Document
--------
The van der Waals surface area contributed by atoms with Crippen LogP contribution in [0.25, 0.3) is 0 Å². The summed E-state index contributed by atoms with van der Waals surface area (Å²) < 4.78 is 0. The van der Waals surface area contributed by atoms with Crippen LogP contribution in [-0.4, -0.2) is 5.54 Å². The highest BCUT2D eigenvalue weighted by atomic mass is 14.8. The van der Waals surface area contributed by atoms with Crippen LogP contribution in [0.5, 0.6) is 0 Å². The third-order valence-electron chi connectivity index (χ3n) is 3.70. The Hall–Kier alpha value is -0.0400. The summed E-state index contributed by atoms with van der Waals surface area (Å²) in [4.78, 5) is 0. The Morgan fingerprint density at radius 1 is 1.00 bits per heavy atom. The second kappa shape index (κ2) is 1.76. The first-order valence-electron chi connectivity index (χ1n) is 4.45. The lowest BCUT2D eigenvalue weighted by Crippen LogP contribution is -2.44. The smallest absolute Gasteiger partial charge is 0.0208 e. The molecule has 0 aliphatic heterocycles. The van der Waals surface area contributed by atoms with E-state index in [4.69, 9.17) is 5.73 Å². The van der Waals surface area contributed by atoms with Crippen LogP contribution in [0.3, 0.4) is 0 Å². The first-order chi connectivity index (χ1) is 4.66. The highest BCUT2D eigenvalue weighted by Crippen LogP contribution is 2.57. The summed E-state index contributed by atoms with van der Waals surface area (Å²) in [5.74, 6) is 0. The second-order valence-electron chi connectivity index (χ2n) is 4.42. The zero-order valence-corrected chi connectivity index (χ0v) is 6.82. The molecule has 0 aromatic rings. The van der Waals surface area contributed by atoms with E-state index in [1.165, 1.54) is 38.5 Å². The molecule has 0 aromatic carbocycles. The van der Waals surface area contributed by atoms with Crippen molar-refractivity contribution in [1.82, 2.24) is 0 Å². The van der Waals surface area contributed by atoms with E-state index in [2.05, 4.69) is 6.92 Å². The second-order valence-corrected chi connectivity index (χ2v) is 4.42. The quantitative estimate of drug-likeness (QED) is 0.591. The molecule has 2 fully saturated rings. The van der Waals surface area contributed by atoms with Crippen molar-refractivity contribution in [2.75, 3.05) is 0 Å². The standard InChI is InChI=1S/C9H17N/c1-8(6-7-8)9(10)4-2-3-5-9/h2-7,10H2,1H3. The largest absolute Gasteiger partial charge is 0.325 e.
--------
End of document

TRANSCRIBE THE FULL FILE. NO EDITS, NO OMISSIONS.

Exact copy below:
The van der Waals surface area contributed by atoms with Crippen LogP contribution in [0.25, 0.3) is 0 Å². The summed E-state index contributed by atoms with van der Waals surface area (Å²) < 4.78 is 0. The van der Waals surface area contributed by atoms with Crippen LogP contribution in [-0.4, -0.2) is 5.54 Å². The highest BCUT2D eigenvalue weighted by atomic mass is 14.8. The van der Waals surface area contributed by atoms with Crippen LogP contribution in [0.5, 0.6) is 0 Å². The third-order valence-electron chi connectivity index (χ3n) is 3.70. The Hall–Kier alpha value is -0.0400. The summed E-state index contributed by atoms with van der Waals surface area (Å²) in [4.78, 5) is 0. The Morgan fingerprint density at radius 1 is 1.00 bits per heavy atom. The second kappa shape index (κ2) is 1.76. The first-order valence-electron chi connectivity index (χ1n) is 4.45. The lowest BCUT2D eigenvalue weighted by Crippen LogP contribution is -2.44. The smallest absolute Gasteiger partial charge is 0.0208 e. The molecule has 0 aliphatic heterocycles. The van der Waals surface area contributed by atoms with E-state index in [4.69, 9.17) is 5.73 Å². The van der Waals surface area contributed by atoms with Crippen LogP contribution in [0.3, 0.4) is 0 Å². The first-order chi connectivity index (χ1) is 4.66. The highest BCUT2D eigenvalue weighted by Crippen LogP contribution is 2.57. The summed E-state index contributed by atoms with van der Waals surface area (Å²) in [5.74, 6) is 0. The second-order valence-electron chi connectivity index (χ2n) is 4.42. The zero-order valence-corrected chi connectivity index (χ0v) is 6.82. The molecule has 0 aromatic rings. The van der Waals surface area contributed by atoms with E-state index in [1.165, 1.54) is 38.5 Å². The molecule has 0 aromatic carbocycles. The van der Waals surface area contributed by atoms with Crippen molar-refractivity contribution in [1.82, 2.24) is 0 Å². The van der Waals surface area contributed by atoms with E-state index in [2.05, 4.69) is 6.92 Å². The second-order valence-corrected chi connectivity index (χ2v) is 4.42. The quantitative estimate of drug-likeness (QED) is 0.591. The molecule has 2 fully saturated rings. The van der Waals surface area contributed by atoms with Crippen molar-refractivity contribution in [2.75, 3.05) is 0 Å². The standard InChI is InChI=1S/C9H17N/c1-8(6-7-8)9(10)4-2-3-5-9/h2-7,10H2,1H3. The largest absolute Gasteiger partial charge is 0.325 e.